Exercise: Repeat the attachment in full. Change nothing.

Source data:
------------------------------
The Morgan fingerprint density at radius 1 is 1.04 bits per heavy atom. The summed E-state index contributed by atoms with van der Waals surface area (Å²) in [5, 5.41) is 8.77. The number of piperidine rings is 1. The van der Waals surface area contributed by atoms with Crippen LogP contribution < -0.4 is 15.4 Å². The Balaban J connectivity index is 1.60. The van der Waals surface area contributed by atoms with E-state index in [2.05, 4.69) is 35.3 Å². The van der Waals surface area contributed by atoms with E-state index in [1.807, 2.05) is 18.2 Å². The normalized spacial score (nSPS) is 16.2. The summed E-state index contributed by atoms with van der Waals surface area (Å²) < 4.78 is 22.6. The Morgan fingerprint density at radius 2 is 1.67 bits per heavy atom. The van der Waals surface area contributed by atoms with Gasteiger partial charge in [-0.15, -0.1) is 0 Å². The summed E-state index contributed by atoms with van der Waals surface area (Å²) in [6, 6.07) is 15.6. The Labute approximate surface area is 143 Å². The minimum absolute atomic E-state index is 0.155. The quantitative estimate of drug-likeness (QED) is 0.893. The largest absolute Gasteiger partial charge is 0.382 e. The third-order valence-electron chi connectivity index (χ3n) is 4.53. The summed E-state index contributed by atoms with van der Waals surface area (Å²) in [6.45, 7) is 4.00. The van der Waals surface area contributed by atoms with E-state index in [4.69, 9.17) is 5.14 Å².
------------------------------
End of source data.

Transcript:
The Morgan fingerprint density at radius 1 is 1.04 bits per heavy atom. The summed E-state index contributed by atoms with van der Waals surface area (Å²) in [5, 5.41) is 8.77. The number of piperidine rings is 1. The van der Waals surface area contributed by atoms with Crippen LogP contribution < -0.4 is 15.4 Å². The Balaban J connectivity index is 1.60. The van der Waals surface area contributed by atoms with E-state index in [2.05, 4.69) is 35.3 Å². The van der Waals surface area contributed by atoms with E-state index in [1.807, 2.05) is 18.2 Å². The normalized spacial score (nSPS) is 16.2. The summed E-state index contributed by atoms with van der Waals surface area (Å²) < 4.78 is 22.6. The Morgan fingerprint density at radius 2 is 1.67 bits per heavy atom. The van der Waals surface area contributed by atoms with Gasteiger partial charge in [-0.15, -0.1) is 0 Å². The summed E-state index contributed by atoms with van der Waals surface area (Å²) in [6, 6.07) is 15.6. The Labute approximate surface area is 143 Å². The minimum absolute atomic E-state index is 0.155. The quantitative estimate of drug-likeness (QED) is 0.893. The largest absolute Gasteiger partial charge is 0.382 e. The third-order valence-electron chi connectivity index (χ3n) is 4.53. The summed E-state index contributed by atoms with van der Waals surface area (Å²) in [6.45, 7) is 4.00. The van der Waals surface area contributed by atoms with E-state index in [4.69, 9.17) is 5.14 Å².